Therefore, with the course of time, developed countries managed to overcome the negative heritage of the first stages of the Industrial Revolution. Much had changed. Workers are provided with protection and appropriate working conditions. The level of salaries constantly grows, and children are not exploited as a chip workforce. Unfortunately, the situation is different in states that have just entered into the stage of blistering industrialization and extensive development of their economies. Also known as Developing nations, countries like Thailand, Bangladesh, etc., provide their workers with harsh conditions.

The situation is also complex in traditionally poor areas like South Africa, South America, etc. (Berlan, 2009). These areas are characterized by the use of child labor and a difficult working environment. However, the extreme poverty in which families live makes children work to help their parents.

Child Labor

For instance, in Bolivia, one can observe a situation similar to the first stages of the Industrial Revolution. A significant part of its citizens works in horrible conditions. Miners have to take coal in a dangerous environment without any security measures or insurance (Vice Staff, 2013). Many of them die or become injured. What is even worse is that local children also have to work there. In Cerro Rico, about 3000 teens are illegally employed as miners (Vice Staff, 2013).

Sixty of them have died from accidents. These facts evidence that states like Bolivia are still not able to overcome the negative aftermath of industrialization and establish a new working environment. The high demand for a particular product (in this context, coal) preconditions the need to use additional human resources to produce it. For this reason, children are used as chip workforce. Thus, they perfectly realize their position and the need to earn money. For this reason, children start working at 12. For instance, Alfredo, a Bolivian boy, shared his story with a researcher. He manufactured small music boxes for his employer, who promised to pay him. However, after six months of a hard job, he fired Alfredo by saying that the quality of products was inappropriate (Enzinna, 2013).

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Alfredos story demonstrates that working children are deprived of any protection as they do not have legal status and are not covered by the Bolivian laws. Another child worker, Juan Carlos, tells the story about his older brother Jhonny who started to work when he was eight (Enzinna, 2013). Extreme poverty and the need for money were the primary reasons that preconditioned this decision. However, when he was 19, Jhonny committed suicide (Enzinna, 2013). This case perfectly demonstrates the complexity of the situation related to the sphere of child labor in developing or poor states. These areas still suffer from the approaches that appeared during the Industrial Revolution.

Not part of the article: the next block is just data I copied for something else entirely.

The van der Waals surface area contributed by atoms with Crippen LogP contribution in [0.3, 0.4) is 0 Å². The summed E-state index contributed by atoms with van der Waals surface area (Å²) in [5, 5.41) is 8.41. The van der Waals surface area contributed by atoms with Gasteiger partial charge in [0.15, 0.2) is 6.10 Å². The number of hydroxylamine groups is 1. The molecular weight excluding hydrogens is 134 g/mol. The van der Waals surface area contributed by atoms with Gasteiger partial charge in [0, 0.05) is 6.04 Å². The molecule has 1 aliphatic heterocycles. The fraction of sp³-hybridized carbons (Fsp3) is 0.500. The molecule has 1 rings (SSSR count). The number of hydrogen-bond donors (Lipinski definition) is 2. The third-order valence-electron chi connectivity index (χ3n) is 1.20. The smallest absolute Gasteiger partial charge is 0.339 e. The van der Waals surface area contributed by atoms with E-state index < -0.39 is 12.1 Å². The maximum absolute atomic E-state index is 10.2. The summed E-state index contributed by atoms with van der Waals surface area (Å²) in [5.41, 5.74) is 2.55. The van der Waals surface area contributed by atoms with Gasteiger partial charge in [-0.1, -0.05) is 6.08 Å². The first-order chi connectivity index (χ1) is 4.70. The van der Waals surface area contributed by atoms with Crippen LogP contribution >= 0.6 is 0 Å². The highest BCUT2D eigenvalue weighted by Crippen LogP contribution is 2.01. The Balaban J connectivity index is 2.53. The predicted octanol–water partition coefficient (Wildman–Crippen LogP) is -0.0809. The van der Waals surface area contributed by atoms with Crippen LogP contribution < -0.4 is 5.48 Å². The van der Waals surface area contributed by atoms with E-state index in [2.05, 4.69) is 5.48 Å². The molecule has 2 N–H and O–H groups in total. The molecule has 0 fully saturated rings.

Nevertheless, Bolivia is not the only example of ruthless exploitation of child labor. For instance, in Ghana, children are used to working at cocoa farms to produce a product that is exported to numerous countries across the world. Therefore, in numerous cases, they are deprived of an opportunity to attend a school or are exploited to work on schools farming lands (Berlan, 2009). The situation is complex as it remains one of the main sources of income for the population living in Ghana. It also evidences that the critical change in peoples mentalities stipulated by the Industrial Revolution remains one of the main causes for the increased topicality of the issue of child labor.


Altogether, much had changed since the rapid industrialization of the 18th century. Numerous states managed to use their achievements to enter a new era characterized by stability and wellness. However, poor areas or developing nations still use patterns peculiar to the years of the industrial revolution. That is why the question of child labor remains an ongoing issue that should be given much attention. Millions of teens across the world face ruthless exploitation and the absence of any protection. They had to work to earn money and to survive in the complicated environment in which they live.


Berlan, A. (2009). Child labour and cocoa: Whose voices prevail? International Journal of Sociology and Social Policy, 29(3/4), 141-151. Web.

Besen, Y. (2006). Exploitation or fun?: The lived experience of teenage employment in suburban America. Journal of Contemporary Ethnography, 35(3), 319-340.

Enzinna, W. (2013). Unaccompanied miners. Vice. Web.

Industrial revolution. (n.d.). Web.

Shah, A. (2013). Structural adjustment—a major cause of poverty. Web.

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Siddiqi, M. (2009). Do Bangladeshi factory workers need saving? Sisterhood in the post-sweatshop era. Feminist Review, 91, 154-174. Web.

Timmerman, K. (2008). Where am I wearing?: A global tour to the countries, factories, and people that make our clothes. New York, NY: Wiley.

Vice Staff. (2013). Child workers of the world, unite! [Video file]. Web.